If your issue has been solved, please use the "Mark as Solution" link on the most relevant thread.

Ian Holm's picture

It is a 160GB SSD. I have run CHKDSK, no change and no errors found.

EdT's picture

Why have you not mentioned that you are using an SSD before now?

Try searching on SSD and see what other postings have to say....

eg:

https://www-secure.symantec.com/connect/forums/using-ghost-console-ghost-ssd

and

https://www-secure.symantec.com/connect/forums/deploying-images-ssd-solid-state-disk

If your issue has been solved, please use the "Mark as Solution" link on the most relevant thread.

Ian Holm's picture

So I read those articles and tried using -NTC- as well as -FDSP and -FEMAX. None of these had any effect. I have however determined that after imaging with ghost, the Data partition is visible, only after booting into DOS do the partitions get marked as hidden. Does DOS have some issue with FAT32 partitions over 32GB? It is also interesting to note that the 60GB FAT32 partition isn't the only one getting marked as hidden. Both of the NTFS partitions for Win7/Win8 are also getting marked as hidden, however, when booting from those partitions it doesn't seem to cause any problems. I'm still looking for ideas as to what about DOS could be causing this problem.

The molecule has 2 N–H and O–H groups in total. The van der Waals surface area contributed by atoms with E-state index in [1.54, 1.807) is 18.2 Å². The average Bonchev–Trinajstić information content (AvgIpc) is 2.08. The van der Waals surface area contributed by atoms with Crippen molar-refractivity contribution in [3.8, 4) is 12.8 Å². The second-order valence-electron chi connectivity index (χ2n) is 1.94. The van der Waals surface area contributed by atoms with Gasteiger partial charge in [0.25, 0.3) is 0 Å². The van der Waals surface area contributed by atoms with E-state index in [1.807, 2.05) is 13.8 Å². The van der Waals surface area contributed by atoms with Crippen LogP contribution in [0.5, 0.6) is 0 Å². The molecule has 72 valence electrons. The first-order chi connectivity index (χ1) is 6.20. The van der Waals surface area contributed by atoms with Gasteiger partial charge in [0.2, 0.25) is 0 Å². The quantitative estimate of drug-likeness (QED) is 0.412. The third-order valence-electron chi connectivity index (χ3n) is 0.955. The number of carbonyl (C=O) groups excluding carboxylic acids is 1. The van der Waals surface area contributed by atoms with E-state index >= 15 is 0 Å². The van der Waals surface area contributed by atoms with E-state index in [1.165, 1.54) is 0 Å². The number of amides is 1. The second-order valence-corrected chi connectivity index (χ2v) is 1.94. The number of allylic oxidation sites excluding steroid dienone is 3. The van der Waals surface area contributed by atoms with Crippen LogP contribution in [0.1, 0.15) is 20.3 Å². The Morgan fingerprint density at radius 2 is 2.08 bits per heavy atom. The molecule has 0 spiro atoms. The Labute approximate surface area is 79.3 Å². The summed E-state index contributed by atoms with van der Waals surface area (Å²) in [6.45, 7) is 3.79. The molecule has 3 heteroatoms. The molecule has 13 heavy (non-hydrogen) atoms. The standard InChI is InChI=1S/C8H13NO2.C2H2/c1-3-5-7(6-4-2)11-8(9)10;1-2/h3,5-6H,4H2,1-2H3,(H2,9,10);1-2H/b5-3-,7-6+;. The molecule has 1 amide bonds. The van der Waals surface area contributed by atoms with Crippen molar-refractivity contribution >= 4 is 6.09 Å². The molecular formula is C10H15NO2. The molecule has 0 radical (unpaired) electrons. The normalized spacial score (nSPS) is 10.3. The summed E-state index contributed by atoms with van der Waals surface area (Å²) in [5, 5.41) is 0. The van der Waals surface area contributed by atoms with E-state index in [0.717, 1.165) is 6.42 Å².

EdT's picture

DOS has so many limitations that it is difficult to know where to start.

It does not support SATA devices

It uses CHS addressing and consequently is unable to address more that around 132 Gb of storage as this is the address limit for a 32 bit addressing scheme. Modern systems use LBA addressing and provide 64 bit of addressing. Thus the issue is not so much to do with the size of the partition, but it's position on the drive which takes it outside the addressable range of DOS.

This is why WinPE is now the de facto standard boot environment for modern hardware.

I also believe that Win 7 can technically support more primary partitions than previous operating systems but I cannot recall if this is tied on somehow with EFI bios extensions or not.

If your issue has been solved, please use the "Mark as Solution" link on the most relevant thread.